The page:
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Q-talk 142 - Vacuum Pump Controller

by Mike Evans

Why did I feel I needed one? I’m no expert on vacuum pumps, so I bought a $75 wet pump from Harbor Freight. After reading up on it, I found out two things: 1) It will over-heat if run too long. 2) It goes through the lubricating oil fairly fast. So, if I wanted to maintain a vacuum on a part for the duration of a cure, that could be anywhere from 2 -6 hours. That’s not even considering the energy consumed (~300 W).

Step Under Vacuum.

I’ve been fascinated with vacuum forming for quite a while. So, when I started thinking about building some steps for my Tri-Q200, I had a small, irregular part that was very difficult to glass. With a vacuum on the laid up part, I can ensure that no glass comes away from a corner or edge and if I have a depression, the glass will be forced into it and stay until cured. One of the current aircraft manufacturers uses a slightly more advanced technique where the resin is sucked into the glass with vacuum. They claim it yields a lighter and stronger part than a conventional layup without vacuum bagging.

Rough Step After Cure.

Just as an example of how good it can work – I carved a small piece of foam (about 1.5” square and only 1/2” thick) and tried to wrap one ply of bid around it and then vacuum cure it. It started as a disaster. It was too small to “wrap” neatly, so I ended up wrapping it like it was a Christmas present! Amazingly, after the vacuum cure, all the edges were flat and it looked quite good.

Like any normal 21st century person, I got on the internet. I found this link that suggested the use of an old auto vacuum advance regulator. I went to my local store and told the guy what I wanted, and he said cars don’t have those anymore. No great surprise there. But we checked on some older cars, like a ’79 Chevy, and he found that car had one, and he even had it in stock. I also found some springs in the same store and even some plastic fittings, so I was on my way.

The basic concept is simple. The vacuum regulator is, of course, tied into the vacuum system. As the vacuum increases, a rod moves at the other end of the regulator. I simply arranged a micro switch which would be activated by the rod such that, when there was no vacuum, the switch would be “on”, providing power to the pump. When the vacuum increased, moving the rod to its limit, the switch would be activated to shut off the pump. The purpose of the spring is to “bias” the vacuum regulator to function within a range of vacuum, say from 14 to 20 in. of Hg. By reducing the spring tension, this range could be shifted to 5 – 12, etc. I have observed that a vacuum of only 10 inches is quite adequate for this purpose. By the way, the spring is strong enough that I had a hard time extending it even a little with my hands.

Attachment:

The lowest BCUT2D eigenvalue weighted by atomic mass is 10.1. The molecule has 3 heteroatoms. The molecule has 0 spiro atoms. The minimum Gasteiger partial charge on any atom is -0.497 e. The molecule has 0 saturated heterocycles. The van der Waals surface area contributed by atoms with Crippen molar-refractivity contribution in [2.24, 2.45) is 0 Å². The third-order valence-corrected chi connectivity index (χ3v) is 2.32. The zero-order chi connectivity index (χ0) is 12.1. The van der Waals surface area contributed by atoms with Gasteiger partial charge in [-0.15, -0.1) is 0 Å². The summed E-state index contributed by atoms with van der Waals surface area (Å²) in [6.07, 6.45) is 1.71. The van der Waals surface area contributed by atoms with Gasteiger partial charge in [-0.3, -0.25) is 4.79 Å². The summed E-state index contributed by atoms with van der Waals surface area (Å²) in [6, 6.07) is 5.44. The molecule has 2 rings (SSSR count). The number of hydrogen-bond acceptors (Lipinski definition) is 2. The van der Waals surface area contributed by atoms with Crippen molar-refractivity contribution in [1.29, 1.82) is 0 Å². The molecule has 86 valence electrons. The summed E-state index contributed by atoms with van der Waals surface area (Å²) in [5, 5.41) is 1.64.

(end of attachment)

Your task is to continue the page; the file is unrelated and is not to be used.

Depending on how good a seal I had, the pump would run on about a 30% duty cycle. However, I wanted to be able to run it even less. I realized that I didn’t need to keep a vacuum on the part ALL the time. If I pulled a vacuum once every 5 minutes, for example, that would still do the trick. I could not do that with this controller, though.

So, having been an electronic technician in a previous life, I decided to try building an electronic circuit which would give me more control. I won’t go into those details in this post, but I will say that I used two 555 timers, one to control the “on” time of the pump and the other to control the “off” time. The 110v interface is a solid state relay that is controlled with a 5-15 volt signal from the timers. The result is I can turn the pump on anywhere from 10 seconds to 2:30. The off time can vary from about 1 min. to around 10 min. Of course, at 10 minutes, the part is without vacuum most of the time, but each time the pump runs, the glass gets sucked back where it belongs and as the resin hardens, the glass relaxes less between “sucks”.

Sandwich materials ready to apply vacuum.

A few more details on the system: The pump has a capacity of 2.5 cu ft per minute, which seems adequate. I used 3/16” clear tubing (no reinforcement) which I picked up at Home Depot. I drew down a full 30” and nothing collapsed. I used a mason jar as a resin trap (I put it in a 1# coffee can to be safe) and my son’s 5 gallon soda keg as a vacuum reservoir (Since it is made to contain pressure, not vacuum, some modification must be made to the lid). Oh yes, Harbor Freight also had a big auto vacuum gauge for about $12 which works very nicely – easy to read. I had some plumbers putty lying around, so I’m using that as a sealant for the bag. Here’s a good primer on bagging. I haven’t been using all the materials Bertram recommends. I just put some peel ply around the piece and then some breather cloth over that. Of course the bag surrounds the whole mess. You will also want to put some breather cloth over the entrance to the vacuum line so that it doesn’t plug up with resin or plastic.

In case anyone is wondering if the full atmospheric pressure will crush the blue foam, I have tried it and no problem. Of course, the pressure is pretty equal all around the part, but it is still over 14# per Sq. inch max.

Here’s the basic component list:

  1. Vacuum pump 5/16 by 3/16 “ vinyl tubing ($6 for 20 ft)
  2. Automobile vacuum regulator (# on box V435 or M09201 (Auto parts store, about $15)
  3. Micro switch (110 v, 5A or more, single pole, double throw - SPDT or SPST)
  4. Strong spring
  5. Eye bolt & nut
  6. Vacuum reservoir (I have 5 gal)
  7. Vacuum gauge (optional – about $14 at harbor freight)
  8. Peel ply
  9. Breather cloth (almost anything that has some thickness will do)
  10. Bag sealant (Plumbers Putty – 14 oz for $2, reusable)
  11. Resin trap (optional – I have not had any issue with resin being sucked up.)